"Níl ag déanamh aon obair."

Translation:He is not doing any work.

December 30, 2014



Is there any rule to words following 'aon', like lenition or eclipsing?

April 24, 2016


Yes: it lenites a following B, C, F, G, M, or P.

April 24, 2016


It is "an-deachair" to hear the pronunciation of "ag déanamh". This one came up as a "Type what you hear" and I was baffled since I am more used to Munster.

June 18, 2018


Same for me!

September 16, 2018


Come on, Pól. Pull your weight!

October 16, 2018


Why isn't it "oibre", since objects of verbal nouns are supposed to be in genitive?

December 30, 2014


This is an example of a noun that is “nominative in form, genitive in function”. There are several instances in Irish when a genitive noun takes the nominative form. This sentence is representative of one such instance — when a qualified indefinite noun is governed by a verbal noun, the indefinite noun remains in the nominative form.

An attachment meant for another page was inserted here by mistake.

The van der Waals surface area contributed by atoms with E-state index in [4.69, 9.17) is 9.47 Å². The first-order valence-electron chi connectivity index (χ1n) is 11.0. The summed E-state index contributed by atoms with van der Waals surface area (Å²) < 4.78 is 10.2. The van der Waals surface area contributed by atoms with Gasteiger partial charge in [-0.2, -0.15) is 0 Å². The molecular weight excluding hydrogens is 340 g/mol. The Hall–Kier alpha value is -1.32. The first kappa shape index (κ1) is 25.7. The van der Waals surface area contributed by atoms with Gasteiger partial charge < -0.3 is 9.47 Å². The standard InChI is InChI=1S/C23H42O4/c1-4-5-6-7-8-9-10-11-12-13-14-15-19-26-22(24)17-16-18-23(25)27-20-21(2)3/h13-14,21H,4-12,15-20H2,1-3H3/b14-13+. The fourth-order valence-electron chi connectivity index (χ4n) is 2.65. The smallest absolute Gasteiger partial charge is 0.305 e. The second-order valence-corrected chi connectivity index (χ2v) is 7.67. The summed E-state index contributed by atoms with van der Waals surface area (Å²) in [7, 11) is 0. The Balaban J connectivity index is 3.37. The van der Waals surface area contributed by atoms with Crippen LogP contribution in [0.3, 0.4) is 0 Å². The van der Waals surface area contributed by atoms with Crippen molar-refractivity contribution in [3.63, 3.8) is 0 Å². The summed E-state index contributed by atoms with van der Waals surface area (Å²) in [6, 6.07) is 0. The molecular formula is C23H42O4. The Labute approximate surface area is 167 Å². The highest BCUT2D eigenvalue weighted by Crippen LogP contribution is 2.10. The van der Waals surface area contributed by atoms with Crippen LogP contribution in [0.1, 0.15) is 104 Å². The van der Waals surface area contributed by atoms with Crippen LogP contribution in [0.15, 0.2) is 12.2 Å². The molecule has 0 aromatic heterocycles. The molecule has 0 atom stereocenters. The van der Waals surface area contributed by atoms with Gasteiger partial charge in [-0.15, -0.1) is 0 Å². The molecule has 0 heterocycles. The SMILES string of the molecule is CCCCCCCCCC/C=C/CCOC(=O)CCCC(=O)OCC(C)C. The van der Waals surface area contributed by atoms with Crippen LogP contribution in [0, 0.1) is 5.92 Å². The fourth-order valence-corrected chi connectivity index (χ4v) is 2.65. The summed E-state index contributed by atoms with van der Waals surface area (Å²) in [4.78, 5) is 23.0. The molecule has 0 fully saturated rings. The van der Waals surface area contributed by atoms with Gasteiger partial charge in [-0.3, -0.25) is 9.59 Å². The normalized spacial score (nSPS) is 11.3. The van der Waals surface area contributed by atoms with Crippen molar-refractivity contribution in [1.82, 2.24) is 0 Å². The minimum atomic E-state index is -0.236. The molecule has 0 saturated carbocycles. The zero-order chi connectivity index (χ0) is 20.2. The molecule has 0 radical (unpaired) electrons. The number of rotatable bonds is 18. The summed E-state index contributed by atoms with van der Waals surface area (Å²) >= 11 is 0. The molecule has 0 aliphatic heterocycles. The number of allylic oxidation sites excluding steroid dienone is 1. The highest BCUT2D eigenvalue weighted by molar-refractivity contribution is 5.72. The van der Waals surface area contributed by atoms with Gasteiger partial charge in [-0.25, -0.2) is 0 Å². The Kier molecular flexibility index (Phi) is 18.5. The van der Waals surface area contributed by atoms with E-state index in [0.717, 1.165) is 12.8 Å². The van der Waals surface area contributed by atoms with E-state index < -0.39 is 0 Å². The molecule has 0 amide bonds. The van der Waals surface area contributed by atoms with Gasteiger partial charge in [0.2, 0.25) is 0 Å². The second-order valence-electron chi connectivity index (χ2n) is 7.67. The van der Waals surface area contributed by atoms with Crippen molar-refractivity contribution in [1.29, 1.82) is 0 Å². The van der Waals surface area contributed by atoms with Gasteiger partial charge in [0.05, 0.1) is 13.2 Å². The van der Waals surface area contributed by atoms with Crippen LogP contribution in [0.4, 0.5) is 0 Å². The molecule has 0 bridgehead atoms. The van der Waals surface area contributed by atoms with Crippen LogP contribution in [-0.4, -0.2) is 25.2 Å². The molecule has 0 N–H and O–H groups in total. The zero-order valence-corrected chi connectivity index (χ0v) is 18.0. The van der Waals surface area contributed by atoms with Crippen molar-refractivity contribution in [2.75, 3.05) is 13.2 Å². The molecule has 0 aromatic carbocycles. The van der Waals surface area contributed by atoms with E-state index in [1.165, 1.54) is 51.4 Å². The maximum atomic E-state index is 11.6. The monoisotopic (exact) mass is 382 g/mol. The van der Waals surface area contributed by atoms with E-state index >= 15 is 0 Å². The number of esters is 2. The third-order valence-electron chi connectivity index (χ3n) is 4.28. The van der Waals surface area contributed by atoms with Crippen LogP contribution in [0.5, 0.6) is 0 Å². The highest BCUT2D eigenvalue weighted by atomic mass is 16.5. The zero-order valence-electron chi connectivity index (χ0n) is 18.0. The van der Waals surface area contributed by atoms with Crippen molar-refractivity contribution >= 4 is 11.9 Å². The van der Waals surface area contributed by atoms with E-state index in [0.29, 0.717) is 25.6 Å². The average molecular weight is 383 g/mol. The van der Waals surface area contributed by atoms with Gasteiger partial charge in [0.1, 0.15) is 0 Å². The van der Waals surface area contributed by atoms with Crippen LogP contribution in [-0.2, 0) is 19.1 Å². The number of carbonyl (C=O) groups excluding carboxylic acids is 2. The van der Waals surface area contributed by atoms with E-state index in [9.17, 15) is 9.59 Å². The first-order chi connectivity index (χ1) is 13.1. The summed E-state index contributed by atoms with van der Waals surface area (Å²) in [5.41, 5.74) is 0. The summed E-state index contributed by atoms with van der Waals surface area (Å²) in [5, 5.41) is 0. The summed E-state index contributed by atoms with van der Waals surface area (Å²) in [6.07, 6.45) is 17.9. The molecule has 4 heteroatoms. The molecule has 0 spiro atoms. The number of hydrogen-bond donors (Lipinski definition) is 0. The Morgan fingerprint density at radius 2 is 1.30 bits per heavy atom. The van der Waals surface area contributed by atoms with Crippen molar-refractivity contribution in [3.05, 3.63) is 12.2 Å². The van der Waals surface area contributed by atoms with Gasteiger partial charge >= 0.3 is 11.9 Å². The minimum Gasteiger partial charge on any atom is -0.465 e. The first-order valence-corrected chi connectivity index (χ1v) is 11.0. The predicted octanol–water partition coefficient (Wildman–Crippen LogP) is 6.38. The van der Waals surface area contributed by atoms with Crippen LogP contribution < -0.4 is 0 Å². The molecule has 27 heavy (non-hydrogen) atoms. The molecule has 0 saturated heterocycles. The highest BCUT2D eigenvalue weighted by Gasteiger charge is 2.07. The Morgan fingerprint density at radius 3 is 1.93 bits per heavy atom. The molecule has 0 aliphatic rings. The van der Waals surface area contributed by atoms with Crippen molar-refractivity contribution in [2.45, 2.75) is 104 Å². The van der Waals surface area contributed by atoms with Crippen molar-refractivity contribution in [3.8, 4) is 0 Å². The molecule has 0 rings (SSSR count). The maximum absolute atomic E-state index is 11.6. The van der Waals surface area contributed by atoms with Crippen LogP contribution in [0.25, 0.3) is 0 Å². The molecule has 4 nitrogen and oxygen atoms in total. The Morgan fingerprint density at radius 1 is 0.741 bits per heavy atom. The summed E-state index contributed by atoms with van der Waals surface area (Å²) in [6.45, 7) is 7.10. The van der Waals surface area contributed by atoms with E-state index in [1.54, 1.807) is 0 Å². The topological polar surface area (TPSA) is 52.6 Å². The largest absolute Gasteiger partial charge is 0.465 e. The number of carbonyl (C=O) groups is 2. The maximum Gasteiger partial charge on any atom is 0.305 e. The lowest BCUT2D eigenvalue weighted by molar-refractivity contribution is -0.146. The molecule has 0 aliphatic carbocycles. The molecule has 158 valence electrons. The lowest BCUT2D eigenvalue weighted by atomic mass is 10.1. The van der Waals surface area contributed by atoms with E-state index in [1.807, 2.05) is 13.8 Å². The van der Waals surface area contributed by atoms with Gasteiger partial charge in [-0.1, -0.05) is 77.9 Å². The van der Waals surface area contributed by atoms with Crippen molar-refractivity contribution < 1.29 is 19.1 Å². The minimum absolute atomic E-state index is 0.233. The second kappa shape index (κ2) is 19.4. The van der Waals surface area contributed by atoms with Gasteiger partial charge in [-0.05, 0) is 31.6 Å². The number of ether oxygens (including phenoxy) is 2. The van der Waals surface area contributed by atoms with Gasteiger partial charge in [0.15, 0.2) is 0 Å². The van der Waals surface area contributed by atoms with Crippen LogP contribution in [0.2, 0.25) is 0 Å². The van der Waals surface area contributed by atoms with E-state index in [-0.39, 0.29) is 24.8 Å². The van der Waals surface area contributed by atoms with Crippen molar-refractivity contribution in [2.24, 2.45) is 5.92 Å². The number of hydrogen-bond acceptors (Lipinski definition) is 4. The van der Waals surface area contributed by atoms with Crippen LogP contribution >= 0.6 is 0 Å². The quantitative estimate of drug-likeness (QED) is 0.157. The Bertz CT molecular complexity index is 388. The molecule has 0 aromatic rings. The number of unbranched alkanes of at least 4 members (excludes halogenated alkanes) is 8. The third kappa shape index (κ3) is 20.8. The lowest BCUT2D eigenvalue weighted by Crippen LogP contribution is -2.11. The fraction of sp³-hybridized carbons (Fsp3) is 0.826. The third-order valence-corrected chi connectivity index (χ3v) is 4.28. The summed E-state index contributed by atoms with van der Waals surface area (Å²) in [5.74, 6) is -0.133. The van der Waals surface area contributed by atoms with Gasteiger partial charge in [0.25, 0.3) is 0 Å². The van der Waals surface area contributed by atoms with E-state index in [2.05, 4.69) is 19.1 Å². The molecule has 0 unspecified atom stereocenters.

December 31, 2014


Is this like: ag lorg na mná, but: ag lorg bean álainn

March 10, 2017


It’s the same principle, but the contrast would be ag lorg na mná áille (“searching for the beautiful woman”, using the genitive singular forms of bean and álainn) vs. ag lorg bean álainn (“searching for a beautiful woman”, using their nominative forms despite being functionally genitive).

March 10, 2017


Why is sit we cannot hear anything after "déan" in déanamh"?

December 31, 2018

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I can hear the amh between déan and aon. But remember that déanamh is only pronounced with a terminal "v" sound in Munster Irish, so it sounds more like "daynuh" from the Duolingo speaker.

December 31, 2018
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